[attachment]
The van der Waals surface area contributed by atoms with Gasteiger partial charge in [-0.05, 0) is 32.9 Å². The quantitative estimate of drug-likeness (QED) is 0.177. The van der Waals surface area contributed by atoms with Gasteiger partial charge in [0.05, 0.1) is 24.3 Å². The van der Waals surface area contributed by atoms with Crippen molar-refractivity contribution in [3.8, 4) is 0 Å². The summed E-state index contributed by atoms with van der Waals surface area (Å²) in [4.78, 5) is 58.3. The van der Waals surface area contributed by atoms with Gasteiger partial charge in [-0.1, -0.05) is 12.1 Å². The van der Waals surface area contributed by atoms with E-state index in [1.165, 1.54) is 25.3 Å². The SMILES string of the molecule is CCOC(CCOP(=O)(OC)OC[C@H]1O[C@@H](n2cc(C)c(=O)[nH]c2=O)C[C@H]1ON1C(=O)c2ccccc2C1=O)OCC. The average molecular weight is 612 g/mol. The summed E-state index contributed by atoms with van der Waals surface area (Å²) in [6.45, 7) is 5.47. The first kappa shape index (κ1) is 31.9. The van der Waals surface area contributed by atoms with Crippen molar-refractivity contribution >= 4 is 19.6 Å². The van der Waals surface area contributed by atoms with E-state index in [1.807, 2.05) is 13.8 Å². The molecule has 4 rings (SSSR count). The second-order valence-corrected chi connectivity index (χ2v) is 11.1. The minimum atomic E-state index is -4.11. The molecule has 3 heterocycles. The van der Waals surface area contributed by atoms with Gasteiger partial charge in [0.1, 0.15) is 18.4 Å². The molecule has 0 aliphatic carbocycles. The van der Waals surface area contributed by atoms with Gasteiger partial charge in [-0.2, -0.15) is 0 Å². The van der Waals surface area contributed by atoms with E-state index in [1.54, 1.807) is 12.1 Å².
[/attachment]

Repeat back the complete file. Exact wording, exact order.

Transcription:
The van der Waals surface area contributed by atoms with Gasteiger partial charge in [-0.05, 0) is 32.9 Å². The quantitative estimate of drug-likeness (QED) is 0.177. The van der Waals surface area contributed by atoms with Gasteiger partial charge in [0.05, 0.1) is 24.3 Å². The van der Waals surface area contributed by atoms with Crippen molar-refractivity contribution in [3.8, 4) is 0 Å². The summed E-state index contributed by atoms with van der Waals surface area (Å²) in [4.78, 5) is 58.3. The van der Waals surface area contributed by atoms with Gasteiger partial charge in [-0.1, -0.05) is 12.1 Å². The van der Waals surface area contributed by atoms with E-state index in [1.165, 1.54) is 25.3 Å². The SMILES string of the molecule is CCOC(CCOP(=O)(OC)OC[C@H]1O[C@@H](n2cc(C)c(=O)[nH]c2=O)C[C@H]1ON1C(=O)c2ccccc2C1=O)OCC. The average molecular weight is 612 g/mol. The summed E-state index contributed by atoms with van der Waals surface area (Å²) in [6.45, 7) is 5.47. The first kappa shape index (κ1) is 31.9. The van der Waals surface area contributed by atoms with Crippen molar-refractivity contribution >= 4 is 19.6 Å². The van der Waals surface area contributed by atoms with E-state index in [1.807, 2.05) is 13.8 Å². The molecule has 4 rings (SSSR count). The second-order valence-corrected chi connectivity index (χ2v) is 11.1. The minimum atomic E-state index is -4.11. The molecule has 3 heterocycles. The van der Waals surface area contributed by atoms with Gasteiger partial charge in [0.1, 0.15) is 18.4 Å². The molecule has 0 aliphatic carbocycles. The van der Waals surface area contributed by atoms with Gasteiger partial charge in [-0.2, -0.15) is 0 Å². The van der Waals surface area contributed by atoms with E-state index in [1.54, 1.807) is 12.1 Å².